Many people, particularly trusting older folk, believe that the personal approach of a telephone call cannot possibly mean that the sincere-sounding voice on the end of the line is trying to con them out of their hard-earned money.
Sadly, all too often, that is exactly what is being attempted and, as part of this year’s Scams Awareness Month, running throughout July, Croydon Council’s trading standards team is working to alert residents to the ways in which these heartless con artists go about their criminal business.
The central message to residents this year is to encourage them to take a moment, and trust their gut instinct. That pause for breath will give them time to get advice, report the scam, and tell others about their experience.
Working in partnership with the Citizens’ Advice Service, the team will be focusing, on a week-by-week basis, on different types of scams, and providing real-life case studies of incidents that have happened to Croydon residents.
The focus for the first of the four weeks of the campaign is on telephone scams, and concerns two incidents that occurred in June, the first in Purley and the other in South Norwood.
Case study 1
An elderly householder was having difficulty getting his tablet to work, and his internet connection kept going down.
He contacted his internet service provider but was unable to get the matter resolved. He then found the phone number for a business with a similar sounding name to his service provider.
On calling the business, he was persuaded that it worked on behalf of his service provider, and was told that both his tablet and internet connection could be fixed – if he paid £1,600 via MoneyGram to a person in Nepal.
He made the payment but became concerned the next day when he received a telephone call telling him that the £1,600 had not gone through, and asking him to resend the money.
The people he had paid were scammers and the police are currently investigating the incident.
Case study 2
A consumer received a telephone call from a caller claiming to be from internet provider Talk Talk, and stating that they would be able to fix issues with the resident’s internet, but, to do so, she would have to grant access to her computer.
The consumer agreed and went to her local post office to arrange a MoneyGram transfer of the fee demanded by the caller – £2,438. The caller took control of the resident’s computer and installed a malware program – effectively giving the caller access to information stored on the computer’s hard drive.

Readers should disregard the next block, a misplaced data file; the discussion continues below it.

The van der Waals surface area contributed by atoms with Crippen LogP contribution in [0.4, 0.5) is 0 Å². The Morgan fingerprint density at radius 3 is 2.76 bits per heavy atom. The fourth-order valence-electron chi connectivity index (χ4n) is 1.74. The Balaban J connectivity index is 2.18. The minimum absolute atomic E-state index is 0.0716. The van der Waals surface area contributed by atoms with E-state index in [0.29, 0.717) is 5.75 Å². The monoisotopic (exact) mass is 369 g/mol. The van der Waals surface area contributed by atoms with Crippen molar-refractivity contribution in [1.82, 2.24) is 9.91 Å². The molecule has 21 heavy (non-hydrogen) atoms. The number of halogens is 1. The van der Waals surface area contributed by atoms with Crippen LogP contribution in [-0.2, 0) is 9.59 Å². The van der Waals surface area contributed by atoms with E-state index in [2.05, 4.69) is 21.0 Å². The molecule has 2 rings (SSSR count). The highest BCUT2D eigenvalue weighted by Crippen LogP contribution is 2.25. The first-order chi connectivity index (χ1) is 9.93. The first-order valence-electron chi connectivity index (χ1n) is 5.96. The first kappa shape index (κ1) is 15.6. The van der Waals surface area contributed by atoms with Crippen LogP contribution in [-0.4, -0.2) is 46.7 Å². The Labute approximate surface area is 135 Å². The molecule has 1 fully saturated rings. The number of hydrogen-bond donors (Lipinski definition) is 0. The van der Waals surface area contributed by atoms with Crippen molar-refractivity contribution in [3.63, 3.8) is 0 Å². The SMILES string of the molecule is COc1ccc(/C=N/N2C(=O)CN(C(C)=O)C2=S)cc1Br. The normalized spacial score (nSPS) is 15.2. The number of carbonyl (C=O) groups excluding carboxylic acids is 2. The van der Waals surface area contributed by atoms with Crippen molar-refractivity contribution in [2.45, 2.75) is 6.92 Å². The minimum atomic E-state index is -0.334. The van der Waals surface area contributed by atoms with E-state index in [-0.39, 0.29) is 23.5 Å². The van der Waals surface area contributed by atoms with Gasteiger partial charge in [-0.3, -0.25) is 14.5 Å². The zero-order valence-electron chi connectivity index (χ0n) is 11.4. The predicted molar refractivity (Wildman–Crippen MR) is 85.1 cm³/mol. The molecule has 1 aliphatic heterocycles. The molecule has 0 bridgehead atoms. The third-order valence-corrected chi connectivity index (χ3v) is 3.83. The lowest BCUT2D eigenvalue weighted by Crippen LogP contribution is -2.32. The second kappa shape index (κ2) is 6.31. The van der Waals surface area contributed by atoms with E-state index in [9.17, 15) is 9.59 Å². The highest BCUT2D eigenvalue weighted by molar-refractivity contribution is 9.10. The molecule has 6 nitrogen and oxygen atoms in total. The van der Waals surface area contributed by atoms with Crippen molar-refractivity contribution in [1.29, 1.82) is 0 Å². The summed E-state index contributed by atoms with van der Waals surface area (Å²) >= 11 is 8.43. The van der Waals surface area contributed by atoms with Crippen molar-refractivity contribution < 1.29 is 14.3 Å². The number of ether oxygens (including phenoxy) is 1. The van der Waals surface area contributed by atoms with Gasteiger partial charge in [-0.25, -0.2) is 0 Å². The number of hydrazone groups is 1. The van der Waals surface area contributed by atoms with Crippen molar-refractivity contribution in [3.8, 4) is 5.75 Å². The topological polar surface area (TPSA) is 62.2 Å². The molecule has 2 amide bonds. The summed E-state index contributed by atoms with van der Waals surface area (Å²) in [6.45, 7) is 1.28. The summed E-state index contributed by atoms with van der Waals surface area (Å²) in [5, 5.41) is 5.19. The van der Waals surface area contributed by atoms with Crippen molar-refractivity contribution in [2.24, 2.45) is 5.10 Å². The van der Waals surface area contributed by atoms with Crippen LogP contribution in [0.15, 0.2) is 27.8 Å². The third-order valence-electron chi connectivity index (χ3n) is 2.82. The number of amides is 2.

The consumer has been unable to recover her money from either Talk Talk or her bank.
Councillor Hamida Ali, cabinet member for communities, safety and justice
“These are very sad cases, but are only two examples of the range of telephone scams.
“There are many variations, but the aim of all of them is the same as any scam – to part consumers from their hard-earned cash.
“Everybody should beware telephone calls from strangers promising large prize wins. If you have a suspicion that it might be somebody trying to scam you, explain that you’re going to hang up and ask them to call back at a later time when you’ll have a family member or a friend with you.”
What can consumers do to tackle scams?
Here are three things that residents can do if they suspect they are the target of a scam.
- Get advice from the Citizens Advice consumer service online at citizensadvice.org.uk or by calling 03454 04 05 06. More information about Scams Awareness Month can be found at www.citizensadvice.org.uk/sam16/
- Report scams and suspected scams to Action Fraud online at actionfraud.police.uk or by calling 0300 123 2040. Reporting can help prevent it happening to others. If debit cards, online banking or cheques are involved in the scam, the consumer’s first step should be to contact their bank or card company.
- Tell family, friends, neighbours so that they can avoid scams.